February 1, 2018 – San Francisco District Attorney George Gascón has announced that his office plans to retroactively apply Proposition 64 to past marijuana convictions by expunging and sealing all related records dating back to 1975. That measure, which California voters passed in November 2016, legalized recreational cannabis use and allowed those with marijuana convictions to petition courts to dismiss their cases. But many are unaware that they quality for resentencing or expungement, or are unable to afford to bring such a petition.
The New York Times reported that about 3,000 cases would be automatically erased in San Francisco, and an additional 4,900 felony marijuana charges will be examined by prosecutors to determine if they should be retroactively reduced to misdemeanors.
In addition, the Times reports, San Diego has identified 4,700 cases, both felonies and misdemeanors, that will be cleared or downgraded. Fresno County is dealing with them on a case-by-case basis, said Steve E. Wright, the county’s assistant district attorney. Jeff Rosen, district attorney of Santa Clara County, said he was working with the local public defender’s office to identify cases.
“The stigma associated with a marijuana arrest and criminal conviction is lifelong, and can directly lead to numerous lost opportunities later in life,” NORML deputy director Paul Armentano told Bustle. “The San Francisco District Attorney’s office is to be commended for proactively rectifying this situation — one that has disproportionately burdened far too many young people and people of color.”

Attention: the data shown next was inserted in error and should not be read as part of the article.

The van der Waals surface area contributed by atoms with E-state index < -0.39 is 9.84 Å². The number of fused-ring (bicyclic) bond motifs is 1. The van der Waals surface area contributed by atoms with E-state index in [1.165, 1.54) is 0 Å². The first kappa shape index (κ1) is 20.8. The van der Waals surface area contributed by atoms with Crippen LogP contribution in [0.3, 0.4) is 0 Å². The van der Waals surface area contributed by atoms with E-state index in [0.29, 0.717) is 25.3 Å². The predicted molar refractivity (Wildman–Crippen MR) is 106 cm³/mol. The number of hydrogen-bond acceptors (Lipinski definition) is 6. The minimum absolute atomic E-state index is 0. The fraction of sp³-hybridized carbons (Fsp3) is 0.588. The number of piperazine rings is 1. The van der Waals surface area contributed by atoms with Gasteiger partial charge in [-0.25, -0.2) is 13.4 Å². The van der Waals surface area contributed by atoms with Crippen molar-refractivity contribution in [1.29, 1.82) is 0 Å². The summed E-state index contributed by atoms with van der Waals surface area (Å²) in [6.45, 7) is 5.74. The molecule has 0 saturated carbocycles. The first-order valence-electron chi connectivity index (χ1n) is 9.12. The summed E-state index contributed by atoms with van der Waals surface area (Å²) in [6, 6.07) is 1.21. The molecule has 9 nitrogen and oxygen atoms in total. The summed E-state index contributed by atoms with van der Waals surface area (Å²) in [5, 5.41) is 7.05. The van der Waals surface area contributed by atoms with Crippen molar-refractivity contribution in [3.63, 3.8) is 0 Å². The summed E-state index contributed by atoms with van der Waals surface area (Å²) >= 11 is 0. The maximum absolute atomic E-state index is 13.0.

Cal NORML legal committee attorney Eric Shevin told The LA Times, “District attorneys certainly have the right to research their own records and dismiss these cases on their own, en masse. I applaud this D.A. for taking the initiative, and I hope others will follow.”
A statewide effort to require state courts to automatically expunge past marijuana convictions is underway, via Rep. Rob Bonta’s AB 1793, which Cal NORML supports. Rep. Bonta tweeted today, “This is the right thing to do. I encourage other District Attorneys throughout the state to follow San Francisco’s lead!”
On KQED’s Forum program today, Gascón said that, according to the Drug Policy Alliance, up to a million people have reviewable convictions on their records, but so far only 4800 people have petitioned for relief under Prop. 64. He mentioned employment, housing, student loans, and voting rights as some of the things his efforts will restore for convicted felons.
“DA Gascón deserves credit for taking this on,” said Cal NORML director Dale Gieringer. “Our attorneys report that too often DAs fail to expunge minor offenses even when state law requires them to do so.”
There were a total of 618,950 marijuana felony arrests in California from 1976 to 2016, plus 1,439,066 misdemeanors. It’s unknown how many of these were actually convicted (probably around 65%), nor how many were repeat offenders. The overwhelming majority of the misdemeanors were for possession of an ounce or less from before 2011 (when the penalty dropped to an infraction). These were supposed to be automatically expunged from people’s records two years after conviction, but in many cases Cal NORML legal committee attorneys have found this didn’t happen. See more arrest data.
Sacramento County Considers Dismissing Past Marijuana Convictions
“It’s not something that we’re opposed to,” said Assistant Chief Deputy District Attorney Robert Gold. “But we’re just going to have to see if, on a practical and legal method, that we could implement that.”